Investors and lenders should expect loans currently originated to have a 20 percent higher chance of default than those originated in the â€™90s due to current economic conditions, according to the University Financial Associates (UFA).
The UFA Default Risk Index rose slightly to 120 in the second quarter of 2012 from 119 in the previous quarter. While loans currently originated are more likely to default than those from the â€˜90s, loans originated today are still much less likely to default compared to vintages from 2006 to 2008.
â€œThe worst is clearly over so that mortgage lenders can comfortably loosen credit for newly originated loans,â€ said Dennis Capozza, business professor at the University of Michigan and a founding principal of UFA. â€œImportant factors in the more favorable outlook include low mortgage rates, the Federal Reserveâ€™s loose monetary policy, and lower house prices now at or below fundamental values in many locations.â€
The Index measures the risk of default on recently originated prime and nonprime mortgages. The analysis is based on a â€œconstant-qualityâ€ loan, meaning, a loan with the same borrower, loan, and collateral characteristics. The Index reflects only the changes in current and expected future economic conditions.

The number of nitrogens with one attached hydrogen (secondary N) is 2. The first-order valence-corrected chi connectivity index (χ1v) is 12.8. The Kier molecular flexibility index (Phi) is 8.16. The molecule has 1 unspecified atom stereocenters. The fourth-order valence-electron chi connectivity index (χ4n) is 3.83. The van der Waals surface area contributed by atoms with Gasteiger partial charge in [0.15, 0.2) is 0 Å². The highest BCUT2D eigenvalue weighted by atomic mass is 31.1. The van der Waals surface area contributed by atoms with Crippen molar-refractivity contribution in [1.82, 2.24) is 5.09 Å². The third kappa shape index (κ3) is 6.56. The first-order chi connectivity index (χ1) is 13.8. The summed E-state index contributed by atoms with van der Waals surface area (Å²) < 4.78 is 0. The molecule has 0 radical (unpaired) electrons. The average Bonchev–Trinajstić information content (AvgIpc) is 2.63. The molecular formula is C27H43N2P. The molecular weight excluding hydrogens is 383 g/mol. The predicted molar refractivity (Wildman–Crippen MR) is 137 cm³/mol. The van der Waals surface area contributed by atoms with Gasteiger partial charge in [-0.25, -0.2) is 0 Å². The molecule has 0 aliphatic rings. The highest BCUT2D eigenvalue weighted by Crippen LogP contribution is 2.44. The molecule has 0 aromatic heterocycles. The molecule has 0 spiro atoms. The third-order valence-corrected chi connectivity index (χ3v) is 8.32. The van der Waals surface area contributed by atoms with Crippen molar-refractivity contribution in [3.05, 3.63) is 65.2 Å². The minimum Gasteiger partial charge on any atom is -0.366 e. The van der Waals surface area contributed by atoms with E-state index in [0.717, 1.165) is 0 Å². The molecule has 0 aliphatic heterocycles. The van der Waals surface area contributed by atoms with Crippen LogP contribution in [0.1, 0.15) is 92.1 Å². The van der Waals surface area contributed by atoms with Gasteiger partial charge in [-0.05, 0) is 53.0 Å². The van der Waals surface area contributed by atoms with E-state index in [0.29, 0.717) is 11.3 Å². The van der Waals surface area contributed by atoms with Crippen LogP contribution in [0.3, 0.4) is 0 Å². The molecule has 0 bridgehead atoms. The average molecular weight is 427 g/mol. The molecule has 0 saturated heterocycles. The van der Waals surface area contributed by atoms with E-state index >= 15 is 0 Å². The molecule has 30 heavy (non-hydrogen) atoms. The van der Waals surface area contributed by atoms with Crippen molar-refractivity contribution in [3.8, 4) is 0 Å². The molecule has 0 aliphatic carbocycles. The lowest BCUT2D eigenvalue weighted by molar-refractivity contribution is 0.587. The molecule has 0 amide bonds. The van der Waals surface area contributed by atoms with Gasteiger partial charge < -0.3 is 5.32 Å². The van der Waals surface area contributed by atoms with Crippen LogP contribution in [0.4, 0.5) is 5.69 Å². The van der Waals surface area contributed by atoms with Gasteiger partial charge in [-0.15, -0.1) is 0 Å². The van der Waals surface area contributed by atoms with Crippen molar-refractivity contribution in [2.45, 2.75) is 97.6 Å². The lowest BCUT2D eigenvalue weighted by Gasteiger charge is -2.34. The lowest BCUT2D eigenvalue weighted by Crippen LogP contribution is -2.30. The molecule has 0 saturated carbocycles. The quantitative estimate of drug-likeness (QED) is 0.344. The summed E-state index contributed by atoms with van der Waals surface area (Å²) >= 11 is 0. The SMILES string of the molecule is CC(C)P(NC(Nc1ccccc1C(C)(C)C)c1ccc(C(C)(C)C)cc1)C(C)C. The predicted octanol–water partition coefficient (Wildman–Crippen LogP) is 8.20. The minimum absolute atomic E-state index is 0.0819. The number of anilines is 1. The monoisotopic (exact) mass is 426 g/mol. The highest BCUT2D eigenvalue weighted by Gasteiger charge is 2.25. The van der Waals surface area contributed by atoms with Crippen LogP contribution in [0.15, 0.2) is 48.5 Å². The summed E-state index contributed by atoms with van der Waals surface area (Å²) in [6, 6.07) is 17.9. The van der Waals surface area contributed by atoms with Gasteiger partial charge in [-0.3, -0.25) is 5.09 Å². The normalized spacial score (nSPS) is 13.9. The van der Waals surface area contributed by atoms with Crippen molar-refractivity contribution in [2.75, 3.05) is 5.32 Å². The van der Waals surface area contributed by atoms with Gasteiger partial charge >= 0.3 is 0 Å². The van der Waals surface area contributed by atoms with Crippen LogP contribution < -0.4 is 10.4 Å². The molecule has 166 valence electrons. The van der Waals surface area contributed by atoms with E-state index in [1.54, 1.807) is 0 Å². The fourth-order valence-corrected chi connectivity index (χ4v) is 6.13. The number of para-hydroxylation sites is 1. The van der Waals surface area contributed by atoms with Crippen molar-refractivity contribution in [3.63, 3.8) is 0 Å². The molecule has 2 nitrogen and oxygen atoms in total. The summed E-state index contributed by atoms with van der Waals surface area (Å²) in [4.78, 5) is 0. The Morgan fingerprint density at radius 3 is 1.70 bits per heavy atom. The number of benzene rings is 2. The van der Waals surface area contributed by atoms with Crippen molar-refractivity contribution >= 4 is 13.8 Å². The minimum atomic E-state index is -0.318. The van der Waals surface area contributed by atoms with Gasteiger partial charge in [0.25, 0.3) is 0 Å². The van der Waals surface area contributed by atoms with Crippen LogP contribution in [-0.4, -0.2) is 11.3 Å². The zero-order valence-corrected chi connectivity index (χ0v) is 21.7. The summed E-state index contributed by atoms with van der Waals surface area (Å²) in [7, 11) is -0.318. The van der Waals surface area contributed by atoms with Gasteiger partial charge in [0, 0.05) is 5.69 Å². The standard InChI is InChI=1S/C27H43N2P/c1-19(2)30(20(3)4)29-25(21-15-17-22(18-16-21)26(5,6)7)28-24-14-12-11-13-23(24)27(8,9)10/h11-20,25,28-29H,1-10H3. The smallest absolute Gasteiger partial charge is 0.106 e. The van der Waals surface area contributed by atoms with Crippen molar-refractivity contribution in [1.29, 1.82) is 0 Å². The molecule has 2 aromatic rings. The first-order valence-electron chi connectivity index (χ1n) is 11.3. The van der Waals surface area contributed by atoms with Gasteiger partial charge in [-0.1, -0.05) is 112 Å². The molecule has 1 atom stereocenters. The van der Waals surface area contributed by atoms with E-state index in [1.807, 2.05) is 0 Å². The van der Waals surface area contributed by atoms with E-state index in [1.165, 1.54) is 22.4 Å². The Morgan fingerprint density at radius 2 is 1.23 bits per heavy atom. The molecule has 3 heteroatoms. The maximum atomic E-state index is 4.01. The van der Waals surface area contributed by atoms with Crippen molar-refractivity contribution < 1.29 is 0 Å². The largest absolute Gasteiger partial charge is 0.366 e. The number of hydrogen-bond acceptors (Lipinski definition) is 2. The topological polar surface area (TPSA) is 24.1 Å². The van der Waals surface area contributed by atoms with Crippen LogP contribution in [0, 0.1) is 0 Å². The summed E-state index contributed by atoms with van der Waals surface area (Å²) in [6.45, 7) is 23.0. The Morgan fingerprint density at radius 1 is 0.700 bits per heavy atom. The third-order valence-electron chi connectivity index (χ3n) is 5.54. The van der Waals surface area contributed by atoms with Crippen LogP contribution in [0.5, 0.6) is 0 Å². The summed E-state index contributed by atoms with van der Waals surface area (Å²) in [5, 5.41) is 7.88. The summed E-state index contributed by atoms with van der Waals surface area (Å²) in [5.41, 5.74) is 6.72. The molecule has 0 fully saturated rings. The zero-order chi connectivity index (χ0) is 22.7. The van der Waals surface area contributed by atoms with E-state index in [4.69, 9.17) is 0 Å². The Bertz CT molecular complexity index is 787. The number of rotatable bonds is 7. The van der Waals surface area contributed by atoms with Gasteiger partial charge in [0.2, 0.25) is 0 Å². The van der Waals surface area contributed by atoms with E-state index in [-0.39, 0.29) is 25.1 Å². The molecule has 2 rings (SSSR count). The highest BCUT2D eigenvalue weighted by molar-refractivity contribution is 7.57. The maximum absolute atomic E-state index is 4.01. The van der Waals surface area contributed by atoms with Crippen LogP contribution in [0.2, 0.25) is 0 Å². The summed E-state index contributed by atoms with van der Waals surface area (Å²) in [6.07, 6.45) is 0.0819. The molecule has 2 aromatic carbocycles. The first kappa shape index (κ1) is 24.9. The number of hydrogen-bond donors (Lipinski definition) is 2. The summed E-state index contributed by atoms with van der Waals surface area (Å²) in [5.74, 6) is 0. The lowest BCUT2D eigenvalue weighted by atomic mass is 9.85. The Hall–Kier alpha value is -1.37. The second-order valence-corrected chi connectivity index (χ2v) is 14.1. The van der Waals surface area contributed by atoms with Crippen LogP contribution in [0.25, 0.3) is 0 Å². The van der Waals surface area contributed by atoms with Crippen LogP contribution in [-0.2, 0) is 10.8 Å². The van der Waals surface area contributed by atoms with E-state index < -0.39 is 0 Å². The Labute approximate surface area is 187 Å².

Every quarter, UFA examines the economic state of the U.S. and determines how certain conditions will affect future default, prepayments, loss recoveries, and loan values for prime and nonprime loans.
UFA was founded in 1990 by two finance professors of finance to bring state-of-the-art analytical techniques to lenders.
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